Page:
The Advanced OPP Card Counting System
Increasing the Power of the Easy OPP Count: The Advanced OPP CountBy Carlos Zilzer
[From Blackjack Forum Vol. XXVI #1, Winter 2007]
© 2007 Carlos Zilzer
It's been about a year since I first presented the OPP count to the public. The Easy OPP is the simplest card counting system available, and the easiest to learn. Since the publication of my article presenting the OPP, I have learned a lot, but the most rewarding thing has been the hundreds of letters and emails from grateful people who are now going to the casinos with a different view of the game.
In this article, I will provide information on how to improve the efficiency of the Easy OPP count without increasing the difficulty of use. The proposals and simulations in this article are oriented to six-deck shoe games. I will present the data for eight-deck games in a future article.
Card Counters' Basic Strategy to Increase the OPP Count's Power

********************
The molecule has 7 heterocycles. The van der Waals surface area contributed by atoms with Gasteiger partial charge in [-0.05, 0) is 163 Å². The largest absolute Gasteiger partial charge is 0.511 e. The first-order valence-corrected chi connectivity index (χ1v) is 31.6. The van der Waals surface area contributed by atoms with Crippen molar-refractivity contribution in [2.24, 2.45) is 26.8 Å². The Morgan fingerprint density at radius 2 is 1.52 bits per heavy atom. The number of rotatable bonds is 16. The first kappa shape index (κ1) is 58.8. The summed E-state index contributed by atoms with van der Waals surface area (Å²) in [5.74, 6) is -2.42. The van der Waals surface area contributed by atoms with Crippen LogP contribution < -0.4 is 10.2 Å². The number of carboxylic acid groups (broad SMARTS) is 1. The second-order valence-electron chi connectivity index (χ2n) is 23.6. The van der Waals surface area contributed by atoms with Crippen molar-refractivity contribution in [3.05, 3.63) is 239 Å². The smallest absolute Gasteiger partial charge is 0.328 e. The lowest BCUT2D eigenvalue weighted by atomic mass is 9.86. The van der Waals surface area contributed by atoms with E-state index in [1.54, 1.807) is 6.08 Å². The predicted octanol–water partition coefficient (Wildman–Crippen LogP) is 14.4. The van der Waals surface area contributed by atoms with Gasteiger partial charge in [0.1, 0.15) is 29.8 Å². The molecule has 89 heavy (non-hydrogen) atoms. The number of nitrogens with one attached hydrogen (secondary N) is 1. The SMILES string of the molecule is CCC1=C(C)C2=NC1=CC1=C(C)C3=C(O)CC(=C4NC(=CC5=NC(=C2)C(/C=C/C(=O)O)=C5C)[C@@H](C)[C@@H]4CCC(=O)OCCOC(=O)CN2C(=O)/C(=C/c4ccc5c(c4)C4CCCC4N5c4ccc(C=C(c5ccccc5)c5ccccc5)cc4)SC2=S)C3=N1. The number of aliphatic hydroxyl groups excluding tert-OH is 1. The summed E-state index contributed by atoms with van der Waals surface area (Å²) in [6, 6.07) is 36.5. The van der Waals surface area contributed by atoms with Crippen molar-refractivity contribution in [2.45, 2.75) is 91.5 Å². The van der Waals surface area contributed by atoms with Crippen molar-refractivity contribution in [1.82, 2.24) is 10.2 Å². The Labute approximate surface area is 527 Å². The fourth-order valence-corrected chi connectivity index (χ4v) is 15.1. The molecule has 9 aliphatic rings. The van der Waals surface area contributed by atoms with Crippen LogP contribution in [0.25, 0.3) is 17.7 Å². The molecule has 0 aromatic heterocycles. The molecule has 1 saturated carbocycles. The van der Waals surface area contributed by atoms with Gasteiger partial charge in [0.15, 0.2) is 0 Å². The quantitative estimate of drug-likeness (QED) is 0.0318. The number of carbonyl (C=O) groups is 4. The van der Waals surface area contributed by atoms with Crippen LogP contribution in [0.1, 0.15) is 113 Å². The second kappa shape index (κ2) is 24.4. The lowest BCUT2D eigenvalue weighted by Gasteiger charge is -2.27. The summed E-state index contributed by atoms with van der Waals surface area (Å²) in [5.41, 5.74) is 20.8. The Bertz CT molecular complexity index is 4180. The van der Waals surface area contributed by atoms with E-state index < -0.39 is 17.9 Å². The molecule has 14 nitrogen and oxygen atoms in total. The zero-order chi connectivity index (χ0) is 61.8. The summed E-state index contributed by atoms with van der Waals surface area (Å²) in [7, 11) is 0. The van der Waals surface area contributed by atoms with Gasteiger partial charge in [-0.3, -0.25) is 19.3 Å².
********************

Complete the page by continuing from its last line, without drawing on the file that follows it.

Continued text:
One of the simplest ways to make the Easy OPP more powerful is to use a different basic strategy geared toward the card counter. A counter-oriented basic strategy increases winnings by making the strategy correct for when the counters' biggest bets are placed. For example, standard basic strategy calls for a player to hit his 16 versus a dealer's 10 of the dealer. In more advanced card counting systems, playing strategies call for players to stand on a 16 versus a dealer's 10 once the count reaches a certain level.
A counters-oriented basic strategy will call for you to stand all the time on 16 versus a dealer's 10, because the counter's winnings at high counts will be larger than the losses at low counts for this play. Many other deviations from standard basic strategy have the same effect.
Card-counting analyst T. Hopper has developed a basic strategy that optimizes the winnings for card counters without changing strategy with the count. At the end of this article, you will find charts of T. Hopper's counters-oriented basic strategy from his free e-book T-H Basic Blackjack. To go straight to the charts for T. Hopper's counters' basic strategy, click here.
A simulation of one billion rounds using standard 6 deck S17 rules shows an increase of return on investment (ROI or "score") in the range of 15.2% to 16.7% (depending on the bet spread) for using T. Hopper's counters'-oriented basic strategy rather than standard basic strategy. This represents an increase in winnings of greater than 0.2 units/100 rounds.
Insurance Bet for the Advanced OPP Card Counting System